“This is my interest, to do the maximum, to bring my country closer to the EU and NATO,” he said, adding: “Let me remind you that if anybody in Georgia did something tangible, and brought tangible results this is my government, this is political party that I represent.” He added that it was the decision of the current government that the European Union and NATO integration were enshrined in the Georgian Constitution.
War in Ukraine
Commenting on the full-scale war launched by Russia in Ukraine, Prime Minister Garibashvili said that “it is indeed very difficult time” and that Europe had not seen such a challenge since the Second World War. “Therefore this war affects all of us,” -he said. He also noted that ” today approximately 20% of Ukraine’s territory is already occupied by Russia” and “this is the status quo of today”. “What will happen tomorrow, I don’t know, I can’t say, I think nobody knows.”
Noting that “unfortunately we don’t see any signs that this war is going to end soon”, Prime Minister Garibashvili criticized the international community for not doing enough to hold “peace talks”: “We don’t see enough efforts from the international community to take proper measures, to encourage consultations, to encourage peace talks”. Asked who should take these steps, Irakli Garibashvili replied that ” everybody, both sides”.
He also recalled the statements made by the Ukrainian authorities about the opening of the “second front” in Georgia: “They publicly said the want to see a second front in Georgia” adding: “we have had enough wars, after the restoration of independence we had two wars in the 90s, a civil war and then in 2008 with Russia”.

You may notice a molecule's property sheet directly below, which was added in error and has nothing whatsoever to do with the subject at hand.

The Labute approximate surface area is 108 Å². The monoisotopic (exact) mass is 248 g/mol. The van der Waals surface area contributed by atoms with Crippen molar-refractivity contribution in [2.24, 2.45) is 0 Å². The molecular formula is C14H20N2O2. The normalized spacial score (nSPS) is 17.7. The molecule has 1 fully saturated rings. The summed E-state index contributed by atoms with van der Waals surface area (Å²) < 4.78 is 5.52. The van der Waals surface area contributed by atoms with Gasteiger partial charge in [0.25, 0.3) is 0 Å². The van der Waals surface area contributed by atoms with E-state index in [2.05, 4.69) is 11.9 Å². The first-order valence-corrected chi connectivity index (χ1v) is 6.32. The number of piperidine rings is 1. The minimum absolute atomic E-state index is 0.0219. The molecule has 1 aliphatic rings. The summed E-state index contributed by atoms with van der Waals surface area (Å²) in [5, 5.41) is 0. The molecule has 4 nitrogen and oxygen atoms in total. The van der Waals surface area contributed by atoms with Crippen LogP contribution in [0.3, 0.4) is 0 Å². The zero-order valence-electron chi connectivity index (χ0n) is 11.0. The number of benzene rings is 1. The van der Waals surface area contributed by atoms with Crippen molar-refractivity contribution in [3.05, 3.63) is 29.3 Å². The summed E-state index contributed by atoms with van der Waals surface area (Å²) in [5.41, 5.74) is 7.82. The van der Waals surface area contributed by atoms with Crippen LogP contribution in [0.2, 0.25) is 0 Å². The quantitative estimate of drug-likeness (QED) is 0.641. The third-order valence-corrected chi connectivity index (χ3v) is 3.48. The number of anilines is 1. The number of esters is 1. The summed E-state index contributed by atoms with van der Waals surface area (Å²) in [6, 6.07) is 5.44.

“We have maintained security, peace and stability. This is the most important thing. My job and my obligation is to protect the national interests of my country, to protect my people,” said the Prime Minister, reiterating his support for the Ukrainian people.
Responding to a question about the health of former Georgian President Mikheil Saakashvili, PM said he did not really want to talk about the former president because “he is the past”. “But since you asked me, I’ll give you a short answer – former President Saakashvili made big mistakes and committed grave crimes”- he said, adding that Saakashvili has been not in a prison, but in a private clinic for more than one year.
He also stressed that there’s been “lots of speculations… lots of fake news around the world”, as if he was being poisoned and tortured in Georgia. He then noted that the Human Rights Court in Strasbourg “rejected all his requests” and “confirmed once again “that the Georgian government does care for his health and conditions, and treat him according to the European standards.”
Asked about his possible death in hospital and whether this would be detrimental to Georgia’s EU ambitions, Garibashvili said: “I don’t want to comment on that. I wish every citizen, every prisoner a long life, and what I can tell you is that – we protect the rights of every individual, every citizen, including every prisoner.”